This pizza was made with ideas from two different men named Bill. Bill from Trenton had tried the Carmelina San Marzano tomatoes and sent me some. Bill from Trenton, also told me to try his dough recipe he used with the Carmelina San Marzanos. Bill/SFNM also provided a great video for using the Carmelina San Marzanos to make a great sauce, which I posted about at Reply 3 http://www.pizzamaking.com/forum/index.php/topic,21434.msg216282.html#msg216282 I used Bill/SFNM guidelines for making the tomato sauce using the Carmelina San Marzanos. I used kosher salt, black pepper, sugar and wine vinegar and thought the tomato sauce turned out very tasty and fresh when tasted. The sauce was made Monday evening.

I used Bill’s from Trenton recipe for the dough for this pizza. I really like to see baker’s percents for all the ingredients when trying to make dough in baker’s percents, but thought I will give Bill’s from Trenton a try just like he gave it to me. Bill used a 13” steel pan and I knew I only had a 12” black buster steel pan to try, but thought that still would be okay and my pizza would just be a little thicker. I also looked at the salt amount Bill gave me and thought that sounded like a lot of salt, even though I didn’t really know the baker’s percent of the salt. I used Kosher salt. I also looked at the amount of water to the flour and thought this dough was going to be sticky. I mixed the dough in my Kitchen Aid mixer and the dough was sticky. I gave the dough some stretch and folds and it was still sticky, so I just balled and oil the dough ball. The dough was mixed late Monday evening. Bill said he uses the dough in the same day and he rolls out his dough with a rolling pin, then docks, lets it proof, then parbakes before adding the cheese and sauce. I decided to just oil the steel pan with corn oil, then let the dough proof a little. The dough was brushed with herb garlic olive oil while it was proofing. The Carmelina San Marzano sauce was then applied. Next AMPI mild cheddar and a blend of mozzarellas were applied (both Foremost Farms). The top was dusted with Greek oregano and some drizzles of Caremlina sauce. Vermont smoked pepperoni was sliced and applied last.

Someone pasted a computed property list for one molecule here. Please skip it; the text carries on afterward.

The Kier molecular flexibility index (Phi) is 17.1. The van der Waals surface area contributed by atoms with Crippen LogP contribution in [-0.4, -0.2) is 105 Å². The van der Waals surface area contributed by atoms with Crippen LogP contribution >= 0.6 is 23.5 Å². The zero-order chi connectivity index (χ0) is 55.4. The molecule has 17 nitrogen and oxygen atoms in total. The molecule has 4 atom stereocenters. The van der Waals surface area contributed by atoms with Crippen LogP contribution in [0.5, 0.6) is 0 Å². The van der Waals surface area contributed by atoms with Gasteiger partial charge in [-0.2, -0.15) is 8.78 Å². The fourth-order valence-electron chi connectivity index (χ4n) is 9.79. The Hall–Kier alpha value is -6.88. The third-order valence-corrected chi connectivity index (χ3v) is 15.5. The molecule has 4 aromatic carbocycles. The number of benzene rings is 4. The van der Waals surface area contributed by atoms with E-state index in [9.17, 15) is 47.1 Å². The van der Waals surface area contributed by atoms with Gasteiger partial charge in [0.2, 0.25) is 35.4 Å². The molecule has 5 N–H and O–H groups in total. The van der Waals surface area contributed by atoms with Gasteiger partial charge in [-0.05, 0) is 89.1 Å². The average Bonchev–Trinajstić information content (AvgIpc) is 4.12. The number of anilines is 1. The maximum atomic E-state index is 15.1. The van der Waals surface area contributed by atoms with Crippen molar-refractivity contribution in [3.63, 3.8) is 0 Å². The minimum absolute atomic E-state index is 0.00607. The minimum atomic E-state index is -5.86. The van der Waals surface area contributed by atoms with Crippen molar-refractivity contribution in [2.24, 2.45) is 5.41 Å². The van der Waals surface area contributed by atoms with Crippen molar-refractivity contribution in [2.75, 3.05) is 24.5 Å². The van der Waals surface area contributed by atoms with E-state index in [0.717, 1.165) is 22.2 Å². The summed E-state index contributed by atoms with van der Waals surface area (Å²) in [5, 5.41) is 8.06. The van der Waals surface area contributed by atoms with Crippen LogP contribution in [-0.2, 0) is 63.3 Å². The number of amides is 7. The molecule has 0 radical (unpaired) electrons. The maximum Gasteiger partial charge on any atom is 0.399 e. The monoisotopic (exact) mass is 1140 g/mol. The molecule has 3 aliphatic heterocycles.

The pizza turned out very tasty, with a good taste in the crust and also a very light crust. The taste of the Carmelina San Marzano sauce went very well with this pizza. The Vermont smoked pepperoni was also a great addition in Steve’s and my opinion. Steve and I enjoyed this pizza very much. I was surprised that the crust didn’t taste salty at all. The crispy caramelized edges was delicious. :D

If anyone is interested, this is Bill from Trenton’s dough recipe. He said to use high gluten flour. I used Kyrol flour.

8.8 ounces flour

6 ¼ ounces water

½ teaspoon IDY

1 teaspoon salt

Thanks to both Bill’s for the tasty pizza Steve and I enjoyed. ;D

I would like to convert the recipe Bill gave me for my 12”x17” steel pan, but don’t know how to go about doing those calculations. Bill told me he found the formulation he used on the Buddy’s or Shield’s thread, but I quickly looked though it and can’t find the recipe Bill used.